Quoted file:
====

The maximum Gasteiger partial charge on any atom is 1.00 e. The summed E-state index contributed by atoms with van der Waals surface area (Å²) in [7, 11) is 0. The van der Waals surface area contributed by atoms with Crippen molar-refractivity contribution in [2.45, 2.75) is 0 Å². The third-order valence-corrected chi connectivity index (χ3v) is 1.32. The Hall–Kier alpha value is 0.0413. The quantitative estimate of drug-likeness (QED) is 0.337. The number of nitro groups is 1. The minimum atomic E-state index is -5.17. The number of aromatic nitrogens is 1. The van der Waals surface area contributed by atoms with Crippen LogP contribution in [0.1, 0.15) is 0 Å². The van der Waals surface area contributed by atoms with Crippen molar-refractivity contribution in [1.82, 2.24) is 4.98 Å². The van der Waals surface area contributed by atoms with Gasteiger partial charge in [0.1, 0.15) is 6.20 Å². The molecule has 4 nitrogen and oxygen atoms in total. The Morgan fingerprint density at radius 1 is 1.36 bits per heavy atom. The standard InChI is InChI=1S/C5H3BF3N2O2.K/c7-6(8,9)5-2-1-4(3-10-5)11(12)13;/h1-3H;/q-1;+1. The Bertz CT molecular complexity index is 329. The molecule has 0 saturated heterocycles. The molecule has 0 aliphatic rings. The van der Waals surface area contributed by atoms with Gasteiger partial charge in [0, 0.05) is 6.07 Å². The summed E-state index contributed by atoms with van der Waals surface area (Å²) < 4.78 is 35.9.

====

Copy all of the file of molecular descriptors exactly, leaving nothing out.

The maximum Gasteiger partial charge on any atom is 1.00 e. The summed E-state index contributed by atoms with van der Waals surface area (Å²) in [7, 11) is 0. The van der Waals surface area contributed by atoms with Crippen molar-refractivity contribution in [2.45, 2.75) is 0 Å². The third-order valence-corrected chi connectivity index (χ3v) is 1.32. The Hall–Kier alpha value is 0.0413. The quantitative estimate of drug-likeness (QED) is 0.337. The number of nitro groups is 1. The minimum atomic E-state index is -5.17. The number of aromatic nitrogens is 1. The van der Waals surface area contributed by atoms with Crippen LogP contribution in [0.1, 0.15) is 0 Å². The van der Waals surface area contributed by atoms with Crippen molar-refractivity contribution in [1.82, 2.24) is 4.98 Å². The van der Waals surface area contributed by atoms with Gasteiger partial charge in [0.1, 0.15) is 6.20 Å². The molecule has 4 nitrogen and oxygen atoms in total. The Morgan fingerprint density at radius 1 is 1.36 bits per heavy atom. The standard InChI is InChI=1S/C5H3BF3N2O2.K/c7-6(8,9)5-2-1-4(3-10-5)11(12)13;/h1-3H;/q-1;+1. The Bertz CT molecular complexity index is 329. The molecule has 0 saturated heterocycles. The molecule has 0 aliphatic rings. The van der Waals surface area contributed by atoms with Gasteiger partial charge in [0, 0.05) is 6.07 Å². The summed E-state index contributed by atoms with van der Waals surface area (Å²) < 4.78 is 35.9.